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  • John Flansburg and John Linnell. Photo: Shervin Lainez.

    John Flansburg and John Linnell. Photo: Shervin Lainez.

  • John Flansburg and John Linnell. Photo: Shervin Lainez.

    John Flansburg and John Linnell. Photo: Shervin Lainez.



If you go
What: They Might Be Giants
When: 8 p.m. Thursday
Where: Boulder Theater, 2032 14th St., Boulder, 303-786-7030
Cost: $32-$37

They Might Be Giants, you might have noticed, are creatively insatiable.

It’s a must-have quality for musicians, if they want to work successfully for as long as They Might Be Giants have, but it seems like these guys have something different. They don’t talk about their work like, well, work. There’s no brooding artist attitude, no high talk of pushing the boundaries of their craft. Instead, their creative pursuits seem like they’re driven by curiosity and a sense of adventure.

“We like doing this, you know,” accordion and saxophone player John Linnell said. “I think we still sort of feel like each time we try it we think, ‘Yeah there’s another way we can do this,’ and it’s really tantalizing to think that there’s another way we can do this or there’s a song we haven’t written.”

The sheer volume of music the band puts out is astonishing. Linnell and guitarist John Flansburg have released 15 studio albums, 20 EPs and seven live albums since 1986. For a point of comparison, consider that Michael Jackson, the King of Pop, released 11 studio albums in 40 years as a solo artist. (Yes, yes, he did a lot of incredible stuff, but that’s not the point here.)

Even with that kind of output in a relatively short period of time — on top of touring, making videos and recording podcasts – Linnell and Flansburg have not slowed down. Their latest album, Join Us, was released this past July. It’s their eighth record in the past 10 years. If it seems like they haven’t been heard from in ages, it’s probably because their last two albums were for kids. The Else was their last regular album before that, and it came out in 2007.

“I feel like we blinked — I feel like it was 2007 a couple months ago,” Linnell said. “(We) never decided not to do the regular stuff. We had two kids projects in a row. Usually we alternate between the grown-up and the kids projects, but this time we had two in a row.”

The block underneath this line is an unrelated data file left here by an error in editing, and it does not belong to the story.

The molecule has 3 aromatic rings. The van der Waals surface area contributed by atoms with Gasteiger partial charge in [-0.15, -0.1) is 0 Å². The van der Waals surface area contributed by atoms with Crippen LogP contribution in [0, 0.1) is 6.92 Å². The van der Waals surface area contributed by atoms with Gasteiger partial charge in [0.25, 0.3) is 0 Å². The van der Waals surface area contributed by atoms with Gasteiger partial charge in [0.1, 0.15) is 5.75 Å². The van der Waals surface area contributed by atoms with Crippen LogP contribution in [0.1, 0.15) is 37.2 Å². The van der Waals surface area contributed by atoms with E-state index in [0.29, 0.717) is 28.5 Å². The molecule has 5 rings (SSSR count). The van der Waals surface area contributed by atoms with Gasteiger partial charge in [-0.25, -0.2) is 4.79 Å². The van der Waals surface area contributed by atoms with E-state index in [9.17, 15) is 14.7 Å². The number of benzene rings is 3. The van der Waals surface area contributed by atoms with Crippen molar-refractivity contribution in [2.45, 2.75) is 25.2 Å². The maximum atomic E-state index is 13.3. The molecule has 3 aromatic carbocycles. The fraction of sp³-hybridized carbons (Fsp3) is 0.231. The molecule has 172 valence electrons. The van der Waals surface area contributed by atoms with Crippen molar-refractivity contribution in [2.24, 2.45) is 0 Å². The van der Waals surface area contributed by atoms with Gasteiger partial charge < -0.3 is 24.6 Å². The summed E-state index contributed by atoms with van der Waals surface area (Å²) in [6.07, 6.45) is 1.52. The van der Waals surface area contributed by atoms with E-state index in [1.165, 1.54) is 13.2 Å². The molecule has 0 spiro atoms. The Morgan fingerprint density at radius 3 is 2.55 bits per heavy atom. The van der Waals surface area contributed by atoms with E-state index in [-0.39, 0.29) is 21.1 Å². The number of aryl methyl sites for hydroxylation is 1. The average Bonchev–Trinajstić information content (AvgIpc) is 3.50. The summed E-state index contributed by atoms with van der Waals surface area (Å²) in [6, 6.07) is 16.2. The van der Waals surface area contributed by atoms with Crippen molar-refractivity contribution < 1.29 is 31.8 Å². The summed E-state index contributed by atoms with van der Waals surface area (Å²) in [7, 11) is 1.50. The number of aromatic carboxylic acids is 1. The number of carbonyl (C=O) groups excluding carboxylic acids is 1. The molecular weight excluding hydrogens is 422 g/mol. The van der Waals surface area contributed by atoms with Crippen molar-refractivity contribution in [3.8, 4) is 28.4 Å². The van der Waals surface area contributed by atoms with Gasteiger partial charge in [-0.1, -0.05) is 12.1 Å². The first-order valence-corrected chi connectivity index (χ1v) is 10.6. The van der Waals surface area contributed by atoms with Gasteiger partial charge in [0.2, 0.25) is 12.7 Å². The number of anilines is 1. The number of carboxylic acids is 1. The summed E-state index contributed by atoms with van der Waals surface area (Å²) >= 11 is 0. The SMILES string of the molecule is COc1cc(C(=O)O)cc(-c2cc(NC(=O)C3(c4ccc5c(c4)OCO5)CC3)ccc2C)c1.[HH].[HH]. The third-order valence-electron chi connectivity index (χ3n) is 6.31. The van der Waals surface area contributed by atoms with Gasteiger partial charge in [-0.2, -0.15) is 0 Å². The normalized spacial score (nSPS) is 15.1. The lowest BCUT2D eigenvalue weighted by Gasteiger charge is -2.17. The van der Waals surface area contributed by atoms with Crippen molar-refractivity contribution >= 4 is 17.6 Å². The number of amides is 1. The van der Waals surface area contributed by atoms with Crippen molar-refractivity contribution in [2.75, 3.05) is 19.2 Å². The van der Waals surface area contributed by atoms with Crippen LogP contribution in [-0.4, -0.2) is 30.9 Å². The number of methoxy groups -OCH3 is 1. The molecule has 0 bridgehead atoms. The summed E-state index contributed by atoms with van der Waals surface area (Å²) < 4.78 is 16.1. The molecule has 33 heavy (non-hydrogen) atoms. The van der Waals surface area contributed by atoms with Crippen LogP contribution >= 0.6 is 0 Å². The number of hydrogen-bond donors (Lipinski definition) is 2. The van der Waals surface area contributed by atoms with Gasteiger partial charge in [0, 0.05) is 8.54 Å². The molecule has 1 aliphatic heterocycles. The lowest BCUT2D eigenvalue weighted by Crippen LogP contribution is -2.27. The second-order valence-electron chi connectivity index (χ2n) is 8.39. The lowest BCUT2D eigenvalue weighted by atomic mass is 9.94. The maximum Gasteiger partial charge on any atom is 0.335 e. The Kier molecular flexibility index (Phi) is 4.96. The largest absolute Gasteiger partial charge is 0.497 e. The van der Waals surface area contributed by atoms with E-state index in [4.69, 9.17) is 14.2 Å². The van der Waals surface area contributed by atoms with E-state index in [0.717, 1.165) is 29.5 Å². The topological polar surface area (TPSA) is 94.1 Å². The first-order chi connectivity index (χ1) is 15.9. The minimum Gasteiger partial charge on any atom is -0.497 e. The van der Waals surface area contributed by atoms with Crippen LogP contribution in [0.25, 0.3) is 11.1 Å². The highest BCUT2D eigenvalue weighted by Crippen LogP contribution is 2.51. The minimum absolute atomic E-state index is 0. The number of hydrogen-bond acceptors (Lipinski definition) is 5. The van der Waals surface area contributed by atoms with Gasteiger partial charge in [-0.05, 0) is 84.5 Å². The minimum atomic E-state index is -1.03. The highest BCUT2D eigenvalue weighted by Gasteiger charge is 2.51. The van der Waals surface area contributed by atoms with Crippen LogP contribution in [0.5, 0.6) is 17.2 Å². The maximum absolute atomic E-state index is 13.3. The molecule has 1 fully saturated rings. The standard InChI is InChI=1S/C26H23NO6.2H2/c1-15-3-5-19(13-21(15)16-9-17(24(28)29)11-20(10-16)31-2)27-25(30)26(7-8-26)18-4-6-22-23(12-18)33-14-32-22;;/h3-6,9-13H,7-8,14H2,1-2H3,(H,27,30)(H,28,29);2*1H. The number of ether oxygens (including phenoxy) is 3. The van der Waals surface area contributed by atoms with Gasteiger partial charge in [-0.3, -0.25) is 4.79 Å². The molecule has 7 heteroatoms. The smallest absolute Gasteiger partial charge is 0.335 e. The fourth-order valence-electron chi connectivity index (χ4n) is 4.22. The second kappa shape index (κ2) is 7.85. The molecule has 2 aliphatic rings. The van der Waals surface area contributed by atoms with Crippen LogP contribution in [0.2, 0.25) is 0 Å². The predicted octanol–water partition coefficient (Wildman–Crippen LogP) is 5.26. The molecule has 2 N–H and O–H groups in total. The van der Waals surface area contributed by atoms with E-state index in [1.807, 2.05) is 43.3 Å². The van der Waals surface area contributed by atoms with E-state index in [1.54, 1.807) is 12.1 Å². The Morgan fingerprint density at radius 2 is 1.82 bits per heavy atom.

They Might Be Giants are touring in the wake of Join Us until Thanksgiving, and then some more in February and March, but this week they released a collection of what Linnell called “scraps and rarities” titled Album Raises New and Troubling Questions. The schedule looks frantic and overwhelming, but Linnell talks as though it all just happens by accident

“We don’t feel as much of an urgency to put stuff out instantly,” he said. Putting stuff out differently is more up the band’s alley, anyway. Linnell and Flansburg have found nearly every way possible to distribute their music.

First, it was Dial-A-Song. In 1983, three years before their first album, the duo recorded their music on an answering machine. All anyone had to do to hear a They Might Be Giants song, and even leave a message, was call the number.

“It seemed like this kind of appealing way of finding another root to reach, particularly people who never leave their homes, people who are stuck at work,” Linnell said. “For a while we were taking messages and checking out what people had to say, but it eventually got to be too much work.”

In 2000, the service went digital on, but that eventually died. Not that it mattered. By 2004, They Might Be Giants were one of the first bands with their own online music store, and in 2005, they started doing podcasts. Meanwhile, the majority of their peers were crying in outrage that digitalization would be the death of the music industry.

“We were not in any way opposed to putting stuff out digitally and in some ways maybe it was part of what we’ve been doing all along,” Linnell said. “We were not resistant to it and it wasn’t that we were especially into digital over anything else. We actually still really like vinyl as a medium.”

When They Might Be Giants finish their current tour with in March, Linnell and Flansburg plan to start writing and recording again in April. But as far as creative new release tactics go, Linnell said they’d have some brainstorming to do.

“…we haven’t tried skywriting yet.”

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